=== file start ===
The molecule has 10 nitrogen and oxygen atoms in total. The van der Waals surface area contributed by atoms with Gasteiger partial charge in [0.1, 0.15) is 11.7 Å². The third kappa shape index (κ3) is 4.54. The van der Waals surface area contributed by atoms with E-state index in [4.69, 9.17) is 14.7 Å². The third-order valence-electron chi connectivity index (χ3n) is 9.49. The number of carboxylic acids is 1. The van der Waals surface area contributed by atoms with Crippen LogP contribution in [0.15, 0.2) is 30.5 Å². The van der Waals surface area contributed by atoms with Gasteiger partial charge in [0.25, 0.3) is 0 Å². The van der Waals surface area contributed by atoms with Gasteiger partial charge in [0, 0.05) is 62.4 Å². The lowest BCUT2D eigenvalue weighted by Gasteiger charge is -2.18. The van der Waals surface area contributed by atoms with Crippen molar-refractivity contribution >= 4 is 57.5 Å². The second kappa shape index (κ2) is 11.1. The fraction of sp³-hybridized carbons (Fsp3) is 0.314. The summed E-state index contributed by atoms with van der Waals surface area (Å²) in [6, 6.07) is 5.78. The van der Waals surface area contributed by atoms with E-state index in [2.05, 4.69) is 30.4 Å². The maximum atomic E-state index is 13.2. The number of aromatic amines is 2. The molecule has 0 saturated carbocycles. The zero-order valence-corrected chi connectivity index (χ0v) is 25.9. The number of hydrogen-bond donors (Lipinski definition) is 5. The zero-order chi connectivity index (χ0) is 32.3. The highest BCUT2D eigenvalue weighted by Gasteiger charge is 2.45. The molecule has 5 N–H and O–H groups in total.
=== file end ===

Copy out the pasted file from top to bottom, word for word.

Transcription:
The molecule has 10 nitrogen and oxygen atoms in total. The van der Waals surface area contributed by atoms with Gasteiger partial charge in [0.1, 0.15) is 11.7 Å². The third kappa shape index (κ3) is 4.54. The van der Waals surface area contributed by atoms with E-state index in [4.69, 9.17) is 14.7 Å². The third-order valence-electron chi connectivity index (χ3n) is 9.49. The number of carboxylic acids is 1. The van der Waals surface area contributed by atoms with Crippen LogP contribution in [0.15, 0.2) is 30.5 Å². The van der Waals surface area contributed by atoms with Gasteiger partial charge in [0.25, 0.3) is 0 Å². The van der Waals surface area contributed by atoms with Gasteiger partial charge in [0, 0.05) is 62.4 Å². The lowest BCUT2D eigenvalue weighted by Gasteiger charge is -2.18. The van der Waals surface area contributed by atoms with Crippen molar-refractivity contribution >= 4 is 57.5 Å². The second kappa shape index (κ2) is 11.1. The fraction of sp³-hybridized carbons (Fsp3) is 0.314. The summed E-state index contributed by atoms with van der Waals surface area (Å²) in [6, 6.07) is 5.78. The van der Waals surface area contributed by atoms with E-state index in [2.05, 4.69) is 30.4 Å². The maximum atomic E-state index is 13.2. The number of aromatic amines is 2. The molecule has 0 saturated carbocycles. The zero-order valence-corrected chi connectivity index (χ0v) is 25.9. The number of hydrogen-bond donors (Lipinski definition) is 5. The zero-order chi connectivity index (χ0) is 32.3. The highest BCUT2D eigenvalue weighted by Gasteiger charge is 2.45. The molecule has 5 N–H and O–H groups in total.